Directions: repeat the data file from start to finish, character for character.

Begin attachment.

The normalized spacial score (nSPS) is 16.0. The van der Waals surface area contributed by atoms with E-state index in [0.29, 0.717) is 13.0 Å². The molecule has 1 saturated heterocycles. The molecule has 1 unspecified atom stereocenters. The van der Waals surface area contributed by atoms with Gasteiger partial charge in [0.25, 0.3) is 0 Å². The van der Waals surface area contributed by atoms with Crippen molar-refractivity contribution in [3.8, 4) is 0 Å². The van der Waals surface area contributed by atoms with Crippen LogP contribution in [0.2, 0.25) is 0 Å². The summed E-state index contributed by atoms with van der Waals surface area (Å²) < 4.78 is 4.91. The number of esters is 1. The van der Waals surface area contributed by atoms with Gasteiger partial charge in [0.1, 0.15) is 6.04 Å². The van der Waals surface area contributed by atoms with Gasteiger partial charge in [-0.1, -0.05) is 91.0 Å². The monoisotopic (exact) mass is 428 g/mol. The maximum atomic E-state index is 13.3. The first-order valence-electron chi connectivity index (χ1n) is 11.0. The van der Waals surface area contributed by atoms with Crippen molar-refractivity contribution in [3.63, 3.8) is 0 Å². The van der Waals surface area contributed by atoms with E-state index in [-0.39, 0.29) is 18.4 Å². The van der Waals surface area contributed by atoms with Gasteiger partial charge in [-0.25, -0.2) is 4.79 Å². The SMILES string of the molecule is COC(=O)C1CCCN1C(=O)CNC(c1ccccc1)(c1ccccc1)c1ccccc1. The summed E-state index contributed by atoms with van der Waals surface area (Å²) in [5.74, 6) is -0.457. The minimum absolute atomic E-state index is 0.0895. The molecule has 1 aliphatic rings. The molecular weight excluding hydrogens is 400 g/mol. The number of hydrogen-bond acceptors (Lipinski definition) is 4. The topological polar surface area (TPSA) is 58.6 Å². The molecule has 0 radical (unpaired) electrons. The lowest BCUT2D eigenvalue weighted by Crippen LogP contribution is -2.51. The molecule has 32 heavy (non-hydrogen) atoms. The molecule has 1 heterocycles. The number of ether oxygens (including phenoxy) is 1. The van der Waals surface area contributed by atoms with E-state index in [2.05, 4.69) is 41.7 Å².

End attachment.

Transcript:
The normalized spacial score (nSPS) is 16.0. The van der Waals surface area contributed by atoms with E-state index in [0.29, 0.717) is 13.0 Å². The molecule has 1 saturated heterocycles. The molecule has 1 unspecified atom stereocenters. The van der Waals surface area contributed by atoms with Gasteiger partial charge in [0.25, 0.3) is 0 Å². The van der Waals surface area contributed by atoms with Crippen molar-refractivity contribution in [3.8, 4) is 0 Å². The van der Waals surface area contributed by atoms with Crippen LogP contribution in [0.2, 0.25) is 0 Å². The summed E-state index contributed by atoms with van der Waals surface area (Å²) < 4.78 is 4.91. The number of esters is 1. The van der Waals surface area contributed by atoms with Gasteiger partial charge in [0.1, 0.15) is 6.04 Å². The van der Waals surface area contributed by atoms with Gasteiger partial charge in [-0.1, -0.05) is 91.0 Å². The monoisotopic (exact) mass is 428 g/mol. The maximum atomic E-state index is 13.3. The first-order valence-electron chi connectivity index (χ1n) is 11.0. The van der Waals surface area contributed by atoms with Crippen molar-refractivity contribution in [3.63, 3.8) is 0 Å². The van der Waals surface area contributed by atoms with E-state index in [-0.39, 0.29) is 18.4 Å². The van der Waals surface area contributed by atoms with Gasteiger partial charge in [-0.25, -0.2) is 4.79 Å². The SMILES string of the molecule is COC(=O)C1CCCN1C(=O)CNC(c1ccccc1)(c1ccccc1)c1ccccc1. The summed E-state index contributed by atoms with van der Waals surface area (Å²) in [5.74, 6) is -0.457. The minimum absolute atomic E-state index is 0.0895. The molecule has 1 aliphatic rings. The molecular weight excluding hydrogens is 400 g/mol. The number of hydrogen-bond acceptors (Lipinski definition) is 4. The topological polar surface area (TPSA) is 58.6 Å². The molecule has 0 radical (unpaired) electrons. The lowest BCUT2D eigenvalue weighted by Crippen LogP contribution is -2.51. The molecule has 32 heavy (non-hydrogen) atoms. The molecule has 1 heterocycles. The number of ether oxygens (including phenoxy) is 1. The van der Waals surface area contributed by atoms with E-state index in [2.05, 4.69) is 41.7 Å².